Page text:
Patient responses to a series of validated instruments were used to evaluate HRQoL and productivity level. General HRQoL was evaluated using the EuroQoL-5D 3 level (EQ-5D 3 L) utility score . EQ-5D is a standardized instrument providing a simple, generic measure of health, consisting of questions measuring five dimensions of health states (mobility, self-care, usual activities, pain/discomfort, and anxiety/depression) and a visual analog scale (VAS) measuring overall health. Utility score computation was derived from responses to all questions excluding the VAS. Disease-specific HRQoL was elicited using the Incontinence Quality of Life questionnaire (I-QOL) total score and the Overactive Bladder Questionnaire (OAB-q) symptom severity score and HRQoL score [13, 14]. I-QOL and OAB-q are 22-item and 33-item standardized instruments assessing the effect of urinary incontinence and symptom bother/HRQoL impact of OAB on patients’ life, respectively. Finally, productivity was assessed using the Work Productivity and Activity Impairment (WPAI) questionnaire . WPAI evaluates percent daily activity impairment, percent impairment while working (i.e., presenteeism), percent work time missed (i.e., absenteeism), and percent overall work impairment (i.e., combination of absenteeism and presenteeism). The WPAI questionnaire was adapted to OAB/UI patients by specifically reflecting the impact of OAB/ UI on work productivity and daily activity (e.g., “During the past seven days, how many hours did you miss from work because of your bladder symptoms?”). Published scoring algorithms were used to generate total and domain scores for each measure [16–19]. The US algorithm was used to compute utility scores for the analytic sample because: 1) the possible range of the mapped score is a balance between using the UK algorithm and other utility deriving instruments (e.g., Health Utility Index II, III, and the Short Form-36), and 2) utility scores could be consistently estimated across international patients. Table 2 lists the possible score ranges and interpretation for each measure.
Health resource utilization was evaluated using the following measures: 1) proportion of patients that ever had OAB-related surgery; 2) proportion of patients having OAB-related hospitalization over the past 12 months; 3) proportion of patients currently using incontinence pads (at the time of completing the survey); 4) number of pads used per week; 5) proportion of patients that had switched anticholinergics used for OAB due to inadequate response or adverse drug reactions; and 6) number of OAB-related physician visits over the past 3 months. Hospitalizations, surgery, and anticholinergic history were derived from chart review, while the remainder of items was patient-reported.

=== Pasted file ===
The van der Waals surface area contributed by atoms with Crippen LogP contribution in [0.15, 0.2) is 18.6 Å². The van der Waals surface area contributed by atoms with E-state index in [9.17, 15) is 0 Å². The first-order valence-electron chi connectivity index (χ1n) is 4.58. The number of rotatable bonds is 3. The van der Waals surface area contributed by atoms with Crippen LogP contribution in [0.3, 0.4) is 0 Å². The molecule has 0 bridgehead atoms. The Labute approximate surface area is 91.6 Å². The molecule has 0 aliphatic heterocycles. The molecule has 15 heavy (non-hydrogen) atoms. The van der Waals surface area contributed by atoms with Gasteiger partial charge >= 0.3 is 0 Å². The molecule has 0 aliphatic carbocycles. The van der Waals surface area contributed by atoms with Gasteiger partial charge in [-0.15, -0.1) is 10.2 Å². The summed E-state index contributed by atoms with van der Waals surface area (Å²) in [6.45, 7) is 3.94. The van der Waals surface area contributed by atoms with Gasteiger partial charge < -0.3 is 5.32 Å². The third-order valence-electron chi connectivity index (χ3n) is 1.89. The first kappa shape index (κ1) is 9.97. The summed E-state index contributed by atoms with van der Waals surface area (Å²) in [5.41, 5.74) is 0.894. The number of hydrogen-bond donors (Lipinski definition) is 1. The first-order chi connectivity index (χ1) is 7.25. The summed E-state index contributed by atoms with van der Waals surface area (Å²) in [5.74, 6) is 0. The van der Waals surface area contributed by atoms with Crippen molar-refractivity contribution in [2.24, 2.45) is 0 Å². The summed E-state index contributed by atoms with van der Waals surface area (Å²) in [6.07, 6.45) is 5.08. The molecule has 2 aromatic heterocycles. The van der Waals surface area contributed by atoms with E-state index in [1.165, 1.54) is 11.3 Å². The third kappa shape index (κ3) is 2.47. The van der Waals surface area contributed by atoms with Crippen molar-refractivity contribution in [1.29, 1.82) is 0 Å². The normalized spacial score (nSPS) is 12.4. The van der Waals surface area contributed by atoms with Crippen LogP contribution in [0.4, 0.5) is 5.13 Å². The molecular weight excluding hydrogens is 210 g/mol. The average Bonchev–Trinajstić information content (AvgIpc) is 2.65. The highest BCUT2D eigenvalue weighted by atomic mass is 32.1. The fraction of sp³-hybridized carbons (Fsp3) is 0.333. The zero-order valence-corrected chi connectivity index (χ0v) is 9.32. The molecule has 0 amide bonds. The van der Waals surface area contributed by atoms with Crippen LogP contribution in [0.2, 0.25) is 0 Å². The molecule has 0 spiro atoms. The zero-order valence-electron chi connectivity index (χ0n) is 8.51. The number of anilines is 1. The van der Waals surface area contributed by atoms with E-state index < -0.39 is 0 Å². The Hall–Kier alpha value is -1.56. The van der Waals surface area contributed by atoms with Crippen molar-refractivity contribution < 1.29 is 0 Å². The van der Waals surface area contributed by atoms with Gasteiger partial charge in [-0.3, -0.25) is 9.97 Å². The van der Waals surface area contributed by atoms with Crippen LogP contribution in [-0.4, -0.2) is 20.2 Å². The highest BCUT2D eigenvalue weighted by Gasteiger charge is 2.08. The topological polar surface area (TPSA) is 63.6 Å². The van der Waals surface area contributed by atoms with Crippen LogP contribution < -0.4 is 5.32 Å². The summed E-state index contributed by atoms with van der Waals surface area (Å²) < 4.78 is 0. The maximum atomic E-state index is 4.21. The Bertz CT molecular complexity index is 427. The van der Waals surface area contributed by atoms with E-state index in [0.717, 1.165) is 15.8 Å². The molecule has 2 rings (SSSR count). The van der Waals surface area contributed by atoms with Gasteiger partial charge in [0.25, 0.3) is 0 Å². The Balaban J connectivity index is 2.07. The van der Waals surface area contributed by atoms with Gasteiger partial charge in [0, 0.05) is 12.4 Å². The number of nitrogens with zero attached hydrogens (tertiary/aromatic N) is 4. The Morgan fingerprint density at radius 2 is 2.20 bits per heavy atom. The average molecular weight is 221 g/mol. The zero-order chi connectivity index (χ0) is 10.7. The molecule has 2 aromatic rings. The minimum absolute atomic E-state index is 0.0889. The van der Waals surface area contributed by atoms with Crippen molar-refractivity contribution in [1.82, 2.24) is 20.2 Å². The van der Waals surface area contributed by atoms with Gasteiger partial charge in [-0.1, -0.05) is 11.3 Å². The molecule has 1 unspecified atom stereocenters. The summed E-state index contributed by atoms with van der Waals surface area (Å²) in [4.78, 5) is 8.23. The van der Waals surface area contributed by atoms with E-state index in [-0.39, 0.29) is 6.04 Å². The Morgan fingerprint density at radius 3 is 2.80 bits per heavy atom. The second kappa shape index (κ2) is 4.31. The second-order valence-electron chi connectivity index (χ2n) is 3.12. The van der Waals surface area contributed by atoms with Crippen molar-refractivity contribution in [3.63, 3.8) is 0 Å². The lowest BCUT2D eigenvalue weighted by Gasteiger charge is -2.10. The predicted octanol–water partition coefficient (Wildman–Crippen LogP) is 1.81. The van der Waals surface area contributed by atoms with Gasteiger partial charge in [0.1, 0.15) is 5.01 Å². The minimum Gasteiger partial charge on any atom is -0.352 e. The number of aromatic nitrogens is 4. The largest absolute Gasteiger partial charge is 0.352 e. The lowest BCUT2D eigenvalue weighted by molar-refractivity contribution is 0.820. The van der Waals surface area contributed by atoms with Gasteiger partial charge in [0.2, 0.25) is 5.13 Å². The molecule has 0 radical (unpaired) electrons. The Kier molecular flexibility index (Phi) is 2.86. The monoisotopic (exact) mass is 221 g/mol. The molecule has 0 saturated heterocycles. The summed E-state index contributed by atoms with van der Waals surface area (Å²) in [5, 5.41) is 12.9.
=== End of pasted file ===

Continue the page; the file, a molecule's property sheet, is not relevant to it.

To be included in the specific analytic sample for this research, patient data had to: (1) include an OAB diagnosis with or without incontinence associated with an underlying neurological condition; (2) have completed the PSC form; and (3) have a history of anticholinergics use for OAB. There has been limited focus on HRQoL and healthcare resource use in OAB patients exposed to more treatment options (i.e., whose disease condition has not been appropriately controlled with anticholinergics). Hence, we targeted this specific population to provide public data for researchers to use in future studies. Data from patients with functional, flow, stress, or mixed-type incontinence were excluded. Incontinence status (yes/no) was determined from a question on the PSC form, “Are there times when you experience leakages, however small the amount?” The frequency of incontinent episodes was obtained from the question, “Thinking about the last week…On average, what is the total number of leakages you experienced over a 24 hour period?” Only those patients reporting leakages were eligible to report the number of episodes in the second question.
First, Chi-square tests or Fisher’s exact tests were used for categorical variables, while Student’s t-tests or Wilcoxon rank-sum tests were used for continuous variables to explore differences between continent and incontinent patients in terms of HRQoL, productivity measures, and healthcare resource utilization to assess the relationship between incontinence and these factors. To further control for confounders that may potentially bias the relationship between incontinent status and health outcomes, multivariate ordinary least square (OLS) regression models were employed to evaluate associations between number of incontinent episodes and quality of life/productivity loss related to OAB/UI. Other secondary independent variables (including time since diagnosis, age, sex, race, education, insurance status, and comorbidities) used in the regression analyses were selected based on: 1) univariate regression analyses and descriptive statistics; 2) theoretically sound constructs possibly predictive of the endpoints; and 3) variables available in the survey.
The magnitude of score changes reported in the literature were used to assess whether effect sizes reached or exceeded the minimal clinically important differences (MCID) for each measure: EQ-5D utility score—0.03 to 0.07 [20, 21]; I-QOL subscales—4 to 11 ; OAB-q HRQoL score—5 [22, 23]; OAB-q symptom severity score—10 [22, 23]. MCIDs for WPAI have been validated only in patients with insomnia and Crohn’s disease [24, 25], and thus were deemed insufficiently reliable to be used for comparisons.
To test the robustness of these associations, sensitivity analyses were conducted on the incontinence variable by categorizing it as ordinal (continent; incontinent with 0 to 4 daily episodes; incontinent with more than 4 daily episodes) and continuous (number of UI episodes per week). Additional sensitivity analyses were also conducted using negative binomial models in lieu of OLS regression models. To minimize sample size loss due to missing data, median (for number of pads used and number of daily incontinent episodes) and multiple imputations (for all other study variables with missing data) were employed to predict values for missing data with respect to variables used in the regression and sensitivity analyses. Median imputation was used for the two variables because their values were conditional on whether they had used any pads/had any incontinent episodes; missing data from both of the dichotomous variables were replaced using multiple imputation. SAS version 9.2 (Cary, NC) and STATA version 12.1 (College Station, TX) were used for data management and analysis, respectively. Significance level was set at p < 0.05.